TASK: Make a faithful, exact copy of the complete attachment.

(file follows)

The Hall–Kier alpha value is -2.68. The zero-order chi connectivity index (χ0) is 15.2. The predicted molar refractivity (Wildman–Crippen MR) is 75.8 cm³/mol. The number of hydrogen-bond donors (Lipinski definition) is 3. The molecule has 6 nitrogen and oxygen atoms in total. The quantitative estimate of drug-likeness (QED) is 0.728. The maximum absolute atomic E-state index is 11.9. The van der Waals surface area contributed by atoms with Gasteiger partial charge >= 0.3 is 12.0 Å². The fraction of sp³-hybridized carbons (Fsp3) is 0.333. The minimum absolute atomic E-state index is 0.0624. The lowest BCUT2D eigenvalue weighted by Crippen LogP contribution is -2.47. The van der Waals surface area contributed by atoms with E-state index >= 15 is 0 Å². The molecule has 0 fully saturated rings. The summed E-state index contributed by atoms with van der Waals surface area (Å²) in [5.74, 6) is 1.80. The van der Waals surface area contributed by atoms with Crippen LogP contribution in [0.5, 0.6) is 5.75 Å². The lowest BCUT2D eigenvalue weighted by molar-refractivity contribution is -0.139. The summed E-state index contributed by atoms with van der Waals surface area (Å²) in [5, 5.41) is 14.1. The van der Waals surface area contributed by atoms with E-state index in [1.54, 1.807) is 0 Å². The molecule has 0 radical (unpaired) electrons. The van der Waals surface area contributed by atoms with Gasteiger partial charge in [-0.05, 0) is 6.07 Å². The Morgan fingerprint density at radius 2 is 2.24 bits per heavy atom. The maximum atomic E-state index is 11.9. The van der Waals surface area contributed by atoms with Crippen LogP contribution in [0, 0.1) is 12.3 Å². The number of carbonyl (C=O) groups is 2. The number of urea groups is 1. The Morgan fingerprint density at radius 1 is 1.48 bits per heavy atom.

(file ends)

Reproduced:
The Hall–Kier alpha value is -2.68. The zero-order chi connectivity index (χ0) is 15.2. The predicted molar refractivity (Wildman–Crippen MR) is 75.8 cm³/mol. The number of hydrogen-bond donors (Lipinski definition) is 3. The molecule has 6 nitrogen and oxygen atoms in total. The quantitative estimate of drug-likeness (QED) is 0.728. The maximum absolute atomic E-state index is 11.9. The van der Waals surface area contributed by atoms with Gasteiger partial charge >= 0.3 is 12.0 Å². The fraction of sp³-hybridized carbons (Fsp3) is 0.333. The minimum absolute atomic E-state index is 0.0624. The lowest BCUT2D eigenvalue weighted by Crippen LogP contribution is -2.47. The van der Waals surface area contributed by atoms with E-state index >= 15 is 0 Å². The molecule has 0 fully saturated rings. The summed E-state index contributed by atoms with van der Waals surface area (Å²) in [5.74, 6) is 1.80. The van der Waals surface area contributed by atoms with Crippen LogP contribution in [0.5, 0.6) is 5.75 Å². The lowest BCUT2D eigenvalue weighted by molar-refractivity contribution is -0.139. The summed E-state index contributed by atoms with van der Waals surface area (Å²) in [5, 5.41) is 14.1. The van der Waals surface area contributed by atoms with E-state index in [1.54, 1.807) is 0 Å². The molecule has 0 radical (unpaired) electrons. The van der Waals surface area contributed by atoms with Gasteiger partial charge in [-0.05, 0) is 6.07 Å². The Morgan fingerprint density at radius 2 is 2.24 bits per heavy atom. The maximum atomic E-state index is 11.9. The van der Waals surface area contributed by atoms with Crippen LogP contribution in [0, 0.1) is 12.3 Å². The number of carbonyl (C=O) groups is 2. The number of urea groups is 1. The Morgan fingerprint density at radius 1 is 1.48 bits per heavy atom.